The Florida Department of Management Services has proposed standards for the use of drones by government agencies, including barring drones manufactured by companies with ties to countries such as China.
The department published the proposed rule Monday in the Florida Administrative Register and set a Jan. 9 hearing in Tallahassee. It said the proposal stems from a 2021 law that required developing security standards.
Among other things, the proposal would bar agencies from using drones manufactured by companies linked to what the state has designated as “foreign countries of concern.”
Those countries are China, Russia, Iran, North Korea, Cuba, Venezuela, and Syria.
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“The state of Florida and governmental agencies hold a variety of data on Floridians, strategically important information about facilities, and sensitive data such as investigatory materials for law enforcement purposes, to name a few,” the proposed rule said. “Balancing the interest in protecting the data of the state of Florida, Floridians, and partners against the ease of use of drone technology is the intent of the statutory language and this rule.”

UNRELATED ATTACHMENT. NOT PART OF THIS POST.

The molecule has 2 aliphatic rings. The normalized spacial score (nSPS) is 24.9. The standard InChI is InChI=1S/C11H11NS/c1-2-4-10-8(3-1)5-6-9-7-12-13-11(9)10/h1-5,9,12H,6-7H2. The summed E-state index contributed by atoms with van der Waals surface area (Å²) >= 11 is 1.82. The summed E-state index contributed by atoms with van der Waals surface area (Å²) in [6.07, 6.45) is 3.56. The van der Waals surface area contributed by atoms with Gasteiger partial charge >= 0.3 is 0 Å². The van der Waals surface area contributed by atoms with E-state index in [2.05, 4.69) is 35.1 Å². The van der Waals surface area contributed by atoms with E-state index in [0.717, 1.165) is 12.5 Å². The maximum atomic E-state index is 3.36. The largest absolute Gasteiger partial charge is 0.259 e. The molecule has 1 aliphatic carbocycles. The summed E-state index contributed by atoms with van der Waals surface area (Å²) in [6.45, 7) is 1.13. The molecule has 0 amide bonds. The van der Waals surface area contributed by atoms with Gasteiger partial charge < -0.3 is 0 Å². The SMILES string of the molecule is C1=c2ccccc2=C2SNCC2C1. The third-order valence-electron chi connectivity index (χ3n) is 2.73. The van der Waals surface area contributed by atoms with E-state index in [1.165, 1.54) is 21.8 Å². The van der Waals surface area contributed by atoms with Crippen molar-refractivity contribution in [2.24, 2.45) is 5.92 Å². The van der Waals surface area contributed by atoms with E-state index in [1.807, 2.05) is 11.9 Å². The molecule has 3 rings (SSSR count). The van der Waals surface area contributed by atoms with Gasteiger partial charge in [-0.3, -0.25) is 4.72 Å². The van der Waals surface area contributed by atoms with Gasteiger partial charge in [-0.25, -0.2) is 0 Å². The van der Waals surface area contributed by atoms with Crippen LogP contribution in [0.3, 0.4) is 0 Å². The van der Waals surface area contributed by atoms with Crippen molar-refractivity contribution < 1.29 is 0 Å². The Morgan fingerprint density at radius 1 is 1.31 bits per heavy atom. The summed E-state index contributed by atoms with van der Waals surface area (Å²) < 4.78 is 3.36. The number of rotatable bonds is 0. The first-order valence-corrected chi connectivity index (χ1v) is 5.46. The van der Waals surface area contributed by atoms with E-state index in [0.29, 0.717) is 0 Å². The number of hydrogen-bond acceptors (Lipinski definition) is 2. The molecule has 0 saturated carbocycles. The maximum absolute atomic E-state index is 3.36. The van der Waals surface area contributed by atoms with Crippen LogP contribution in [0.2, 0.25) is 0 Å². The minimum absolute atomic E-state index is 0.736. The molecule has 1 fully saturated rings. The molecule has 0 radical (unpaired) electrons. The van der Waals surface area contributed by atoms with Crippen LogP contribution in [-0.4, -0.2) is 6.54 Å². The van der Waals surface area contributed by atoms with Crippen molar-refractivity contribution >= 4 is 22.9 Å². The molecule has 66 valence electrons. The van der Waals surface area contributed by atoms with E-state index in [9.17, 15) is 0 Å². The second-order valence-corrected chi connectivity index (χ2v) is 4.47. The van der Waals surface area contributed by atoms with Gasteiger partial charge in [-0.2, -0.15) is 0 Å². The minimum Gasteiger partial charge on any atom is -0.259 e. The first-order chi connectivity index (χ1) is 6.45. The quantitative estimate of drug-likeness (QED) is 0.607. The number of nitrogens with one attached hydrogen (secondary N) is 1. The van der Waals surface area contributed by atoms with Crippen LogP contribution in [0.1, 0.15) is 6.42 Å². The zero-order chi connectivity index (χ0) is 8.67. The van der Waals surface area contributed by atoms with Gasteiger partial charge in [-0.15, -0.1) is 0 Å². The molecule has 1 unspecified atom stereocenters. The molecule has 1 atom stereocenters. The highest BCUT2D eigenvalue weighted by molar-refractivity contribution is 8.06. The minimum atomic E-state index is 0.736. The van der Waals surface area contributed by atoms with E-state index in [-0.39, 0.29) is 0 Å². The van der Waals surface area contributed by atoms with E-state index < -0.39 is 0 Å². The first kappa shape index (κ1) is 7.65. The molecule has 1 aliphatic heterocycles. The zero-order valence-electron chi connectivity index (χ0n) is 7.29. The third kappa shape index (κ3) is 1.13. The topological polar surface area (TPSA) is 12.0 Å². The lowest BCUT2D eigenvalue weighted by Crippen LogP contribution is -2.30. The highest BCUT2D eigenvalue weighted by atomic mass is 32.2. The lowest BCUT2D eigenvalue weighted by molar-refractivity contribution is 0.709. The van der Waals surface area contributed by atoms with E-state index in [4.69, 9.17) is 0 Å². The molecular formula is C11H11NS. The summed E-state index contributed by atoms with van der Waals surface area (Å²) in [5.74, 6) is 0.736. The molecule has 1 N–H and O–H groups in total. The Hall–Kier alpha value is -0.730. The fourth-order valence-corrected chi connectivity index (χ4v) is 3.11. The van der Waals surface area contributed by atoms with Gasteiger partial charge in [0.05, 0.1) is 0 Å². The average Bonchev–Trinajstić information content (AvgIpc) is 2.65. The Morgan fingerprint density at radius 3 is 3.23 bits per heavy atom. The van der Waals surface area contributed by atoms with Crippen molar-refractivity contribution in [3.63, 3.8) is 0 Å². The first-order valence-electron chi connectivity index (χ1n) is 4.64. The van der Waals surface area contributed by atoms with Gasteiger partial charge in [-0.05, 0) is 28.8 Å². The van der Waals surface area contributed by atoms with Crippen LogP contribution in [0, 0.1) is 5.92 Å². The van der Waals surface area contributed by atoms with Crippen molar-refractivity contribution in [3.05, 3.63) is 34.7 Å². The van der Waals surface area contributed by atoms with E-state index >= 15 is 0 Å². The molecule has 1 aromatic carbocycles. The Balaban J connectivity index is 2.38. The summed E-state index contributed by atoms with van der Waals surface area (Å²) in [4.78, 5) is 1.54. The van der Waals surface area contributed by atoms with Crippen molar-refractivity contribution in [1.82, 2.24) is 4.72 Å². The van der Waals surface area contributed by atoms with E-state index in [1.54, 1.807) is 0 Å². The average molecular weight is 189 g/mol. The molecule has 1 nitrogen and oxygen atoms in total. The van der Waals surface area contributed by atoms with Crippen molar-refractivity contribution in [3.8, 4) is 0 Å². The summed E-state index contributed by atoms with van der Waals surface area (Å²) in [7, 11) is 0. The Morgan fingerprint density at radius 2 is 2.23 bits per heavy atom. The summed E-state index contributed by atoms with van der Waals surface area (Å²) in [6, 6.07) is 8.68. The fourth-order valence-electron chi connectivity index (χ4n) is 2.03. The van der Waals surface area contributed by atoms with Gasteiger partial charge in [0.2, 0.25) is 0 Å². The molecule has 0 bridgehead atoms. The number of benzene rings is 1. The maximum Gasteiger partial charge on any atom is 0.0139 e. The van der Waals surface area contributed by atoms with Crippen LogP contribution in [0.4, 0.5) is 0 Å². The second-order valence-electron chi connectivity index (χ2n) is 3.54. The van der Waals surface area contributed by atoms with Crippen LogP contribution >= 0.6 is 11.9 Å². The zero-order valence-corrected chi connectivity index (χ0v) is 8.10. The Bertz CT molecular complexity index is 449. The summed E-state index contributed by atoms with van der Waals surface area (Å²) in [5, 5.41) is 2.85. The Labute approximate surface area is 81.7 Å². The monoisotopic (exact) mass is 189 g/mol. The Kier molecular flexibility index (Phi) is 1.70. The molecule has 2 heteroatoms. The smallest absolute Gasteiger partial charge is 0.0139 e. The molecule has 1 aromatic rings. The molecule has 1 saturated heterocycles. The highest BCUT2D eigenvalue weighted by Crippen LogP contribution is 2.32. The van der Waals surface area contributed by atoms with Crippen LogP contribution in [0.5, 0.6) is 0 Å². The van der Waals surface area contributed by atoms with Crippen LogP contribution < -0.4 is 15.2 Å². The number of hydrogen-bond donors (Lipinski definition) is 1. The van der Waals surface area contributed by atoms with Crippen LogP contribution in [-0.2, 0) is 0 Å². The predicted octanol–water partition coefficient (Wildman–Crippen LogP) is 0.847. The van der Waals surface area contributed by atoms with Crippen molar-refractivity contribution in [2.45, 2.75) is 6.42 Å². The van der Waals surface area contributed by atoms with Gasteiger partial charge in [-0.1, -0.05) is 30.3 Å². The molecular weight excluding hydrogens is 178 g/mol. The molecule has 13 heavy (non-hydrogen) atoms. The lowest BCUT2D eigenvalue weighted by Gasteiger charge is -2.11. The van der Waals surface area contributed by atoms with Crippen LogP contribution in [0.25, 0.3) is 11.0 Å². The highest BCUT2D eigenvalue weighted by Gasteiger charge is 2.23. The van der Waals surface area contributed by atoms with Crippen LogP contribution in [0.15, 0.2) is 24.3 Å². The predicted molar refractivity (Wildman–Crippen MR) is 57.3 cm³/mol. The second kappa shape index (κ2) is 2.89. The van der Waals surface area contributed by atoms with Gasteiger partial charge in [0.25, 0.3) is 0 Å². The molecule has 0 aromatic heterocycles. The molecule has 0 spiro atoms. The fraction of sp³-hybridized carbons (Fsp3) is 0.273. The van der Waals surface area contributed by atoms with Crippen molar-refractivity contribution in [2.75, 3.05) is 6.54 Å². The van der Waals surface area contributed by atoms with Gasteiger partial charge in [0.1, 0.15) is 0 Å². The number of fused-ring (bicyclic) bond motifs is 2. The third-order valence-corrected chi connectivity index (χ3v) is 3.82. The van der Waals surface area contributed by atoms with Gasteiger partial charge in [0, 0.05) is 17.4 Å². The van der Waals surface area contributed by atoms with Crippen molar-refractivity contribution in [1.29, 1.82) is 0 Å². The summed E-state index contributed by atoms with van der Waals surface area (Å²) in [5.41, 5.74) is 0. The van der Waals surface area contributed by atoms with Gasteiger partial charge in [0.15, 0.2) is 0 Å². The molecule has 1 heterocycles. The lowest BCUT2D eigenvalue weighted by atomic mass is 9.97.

This news comes as bipartisan lawmakers in the U.S. senate introduced legislation on Tuesday to ban the social media app TikTok nationwide.
Rep. Mike Gallagher, alongside Senator Marco Rubio (R-FL) and Raja Krishnamoorthi (D-IL), today introduced bipartisan legislation to ban TikTok from operating in the United States.
“The Averting the National Threat of Internet Surveillance, Oppressive Censorship, and Influence, and Algorithmic Learning by the Chinese Communist Party Act (ANTI-SOCIAL CCP Act) would protect Americans by blocking and prohibiting all transactions from TikTok and any other social media company in, or under the influence of, China, Russia, and several other foreign countries of concern,” said the lawmakers in a statement.